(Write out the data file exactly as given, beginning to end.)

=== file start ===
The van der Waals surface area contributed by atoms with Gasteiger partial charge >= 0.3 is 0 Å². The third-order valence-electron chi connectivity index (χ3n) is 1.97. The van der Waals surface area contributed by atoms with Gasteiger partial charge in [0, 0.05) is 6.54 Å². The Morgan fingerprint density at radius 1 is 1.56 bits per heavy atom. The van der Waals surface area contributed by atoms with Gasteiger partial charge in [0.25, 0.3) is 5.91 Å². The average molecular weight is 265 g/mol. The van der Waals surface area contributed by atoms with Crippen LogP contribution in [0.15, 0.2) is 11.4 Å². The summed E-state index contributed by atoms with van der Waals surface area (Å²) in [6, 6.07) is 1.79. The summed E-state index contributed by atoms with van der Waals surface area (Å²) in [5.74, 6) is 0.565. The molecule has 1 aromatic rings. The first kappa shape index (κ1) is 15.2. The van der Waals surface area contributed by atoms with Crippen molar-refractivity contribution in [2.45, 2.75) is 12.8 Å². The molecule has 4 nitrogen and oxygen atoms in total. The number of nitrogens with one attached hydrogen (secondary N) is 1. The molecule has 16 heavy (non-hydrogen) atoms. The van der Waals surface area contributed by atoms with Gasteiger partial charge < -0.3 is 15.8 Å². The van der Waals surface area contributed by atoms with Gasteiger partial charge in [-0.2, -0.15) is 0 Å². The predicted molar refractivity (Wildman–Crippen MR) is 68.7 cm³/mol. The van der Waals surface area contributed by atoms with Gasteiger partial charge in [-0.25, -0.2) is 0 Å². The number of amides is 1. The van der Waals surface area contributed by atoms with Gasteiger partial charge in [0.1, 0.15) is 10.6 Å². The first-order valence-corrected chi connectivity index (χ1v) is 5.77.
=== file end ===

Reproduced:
The van der Waals surface area contributed by atoms with Gasteiger partial charge >= 0.3 is 0 Å². The third-order valence-electron chi connectivity index (χ3n) is 1.97. The van der Waals surface area contributed by atoms with Gasteiger partial charge in [0, 0.05) is 6.54 Å². The Morgan fingerprint density at radius 1 is 1.56 bits per heavy atom. The van der Waals surface area contributed by atoms with Gasteiger partial charge in [0.25, 0.3) is 5.91 Å². The average molecular weight is 265 g/mol. The van der Waals surface area contributed by atoms with Crippen LogP contribution in [0.15, 0.2) is 11.4 Å². The summed E-state index contributed by atoms with van der Waals surface area (Å²) in [6, 6.07) is 1.79. The summed E-state index contributed by atoms with van der Waals surface area (Å²) in [5.74, 6) is 0.565. The molecule has 1 aromatic rings. The first kappa shape index (κ1) is 15.2. The van der Waals surface area contributed by atoms with Crippen molar-refractivity contribution in [2.45, 2.75) is 12.8 Å². The molecule has 4 nitrogen and oxygen atoms in total. The number of nitrogens with one attached hydrogen (secondary N) is 1. The molecule has 16 heavy (non-hydrogen) atoms. The van der Waals surface area contributed by atoms with Gasteiger partial charge < -0.3 is 15.8 Å². The van der Waals surface area contributed by atoms with Gasteiger partial charge in [-0.2, -0.15) is 0 Å². The predicted molar refractivity (Wildman–Crippen MR) is 68.7 cm³/mol. The van der Waals surface area contributed by atoms with Gasteiger partial charge in [-0.25, -0.2) is 0 Å². The number of amides is 1. The van der Waals surface area contributed by atoms with Gasteiger partial charge in [0.1, 0.15) is 10.6 Å². The first-order valence-corrected chi connectivity index (χ1v) is 5.77.